The first time I met Dr. Scott Sattler was at his office, back in the nineties.
I was selling pagers — prior to the omnipresence of cell phones. Scott was the decision-maker for a local medical group. I was ushered into the room and warmly greeted with an outstretched hand and smile that seemed like it could split his face in half. Prominent on the wall behind his desk was a poster consisting of Sanskrit writing.
In sales, one learns to establish “emotional rapport” quickly; a fancy term for “be friendly and interested in what the person in front of you finds of import.” However actually curious, I asked of him, “What does that mean?”
I’m sure I’m gumming up the translation but, as I recall, it was something about “The doctor is not the healer.” He elaborated that he was merely the vehicle by which healing could take place, but that healing came from a greater source and simply directed him, in conjunction with the natural abilities of the human body.
I knew I would like him from that moment on. I was not wrong.
We crossed paths regularly. His twisted, playful, quick-witted sense of humor made him a regular in the annual pun-off, in which I competed several times.
A few years ago, he was diagnosed with cancer but continued to be active; speaking on the “Gift of Cancer.”
I recall him arriving at the Center for Spiritual Living, wool beanie covering his now hairless head, yet his ever-present smile still bursting forth sunshine. Using word and song, he shared how his knowledge of having a terminal disease actually made him more aware and grateful for what life brought. He didn’t show regret, simply acceptance of the path on which he now walked. Scott was active in the Sufi faith and his inclusive lessons and stories brought tears of joy to the eyes of those of us in the chairs. His singing voice was pure, penetrating to our souls. The fact that Scott’s story of having cancer could bring forth so much gladness in others summed him up.
Wanting so much to be near that optimism, and being the producer of a motivational podcast at the time, I asked if he’d be willing to share his story on a wider level. We scheduled an hour and I met him at his home, recording equipment in hand. Listening to him, I felt like I was sitting at the foot of wisdom. It was an interview I wished would never end.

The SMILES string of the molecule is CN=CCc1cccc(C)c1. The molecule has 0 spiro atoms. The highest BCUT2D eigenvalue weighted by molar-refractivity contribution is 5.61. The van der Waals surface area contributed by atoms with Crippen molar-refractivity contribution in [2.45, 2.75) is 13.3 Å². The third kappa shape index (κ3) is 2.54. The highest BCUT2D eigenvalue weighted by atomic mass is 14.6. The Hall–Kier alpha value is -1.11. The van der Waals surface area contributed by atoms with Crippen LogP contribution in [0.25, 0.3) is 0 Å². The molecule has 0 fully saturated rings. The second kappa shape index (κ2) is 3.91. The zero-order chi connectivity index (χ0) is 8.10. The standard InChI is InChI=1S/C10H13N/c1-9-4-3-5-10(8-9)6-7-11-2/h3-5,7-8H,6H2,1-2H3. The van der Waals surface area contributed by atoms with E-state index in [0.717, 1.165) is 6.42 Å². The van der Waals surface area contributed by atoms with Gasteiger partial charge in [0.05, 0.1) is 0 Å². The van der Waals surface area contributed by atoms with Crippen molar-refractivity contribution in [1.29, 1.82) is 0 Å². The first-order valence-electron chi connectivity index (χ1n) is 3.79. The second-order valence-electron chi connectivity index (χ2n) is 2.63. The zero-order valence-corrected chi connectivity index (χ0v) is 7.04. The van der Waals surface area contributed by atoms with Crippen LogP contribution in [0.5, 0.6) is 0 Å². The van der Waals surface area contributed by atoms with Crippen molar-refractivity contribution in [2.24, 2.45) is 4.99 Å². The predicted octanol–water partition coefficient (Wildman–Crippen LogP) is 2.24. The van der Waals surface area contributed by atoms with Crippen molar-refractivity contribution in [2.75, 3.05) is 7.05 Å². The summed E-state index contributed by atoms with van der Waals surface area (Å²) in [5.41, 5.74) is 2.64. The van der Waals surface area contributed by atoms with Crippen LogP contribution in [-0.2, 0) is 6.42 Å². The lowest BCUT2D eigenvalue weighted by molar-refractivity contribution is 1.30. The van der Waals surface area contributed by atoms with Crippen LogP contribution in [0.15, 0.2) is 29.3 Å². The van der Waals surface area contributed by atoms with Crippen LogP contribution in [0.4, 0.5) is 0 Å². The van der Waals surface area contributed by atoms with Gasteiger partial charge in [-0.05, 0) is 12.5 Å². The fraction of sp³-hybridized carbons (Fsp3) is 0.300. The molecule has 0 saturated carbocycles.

The next time I saw him, a few months later, he was in remission.
He was happy of course, but it was as if he always knew he would beat the disease. His hair was growing back; he had lost the roundness of younger years, radiating health. He didn’t look like he had just gone six rounds with chemotherapy. Instead, as always, the feeling I got when around him was lightness and an appreciation for everything.
The last time we spoke was when he called me on the phone a few months ago, having read one of my columns and wanting to thank me for the inspiration and positivity. I felt we had gone full circle. So, I was stunned and greatly saddened to learn that the malignancy returned a short while ago, and took from us our cheerful, jubilant, soulful medical doctor.
My memories of Scott include first and foremost, his impish, playful smile. If there was anyone whose eyes actually twinkled, that would have been Scott. When he looked at you, you picked up an aura of knowledge; not just because he was a learned man, but he seemed to transcend human existence as if experiencing you on multiple dimensions; knowing something wonderful about you that even you couldn’t see. But you felt it when in his presence.
I will miss his sharp, yet kind and playful wit; his humility, knowledge, compassion, spirituality, thoughtfulness, humanity, – and his ability to spout forth bad jokes as if they were all lined up, waiting to pour out of his mouth with the slightest prompt. And when they did, they immediately were followed by that smile and twinkle; each and every time.
I was not there when he passed, and I have no reason to know this, but I believe that as he left this plane of existence, he was at peace with a life well-lived; smiling, eager to heal on a higher vibration.
He said he was not the healer, yet my life was more complete and whole when I was around him.
Rest in peace Scott Sattler. You are leaving a hole that will never be filled but know that you indeed healed many of us by simply letting us get to know you.
About the author: Scott “Q” Marcus is a professional speaker and founder of www.ThisTimeIMeanIt.com, where he can be contacted for coaching, consulting, and presentations. During this social distancing period, he is conducting monthly on-line workshops on setting goals and getting past what holds you back. Find out more via his mailing list at http://eepurl.com/LsSIX
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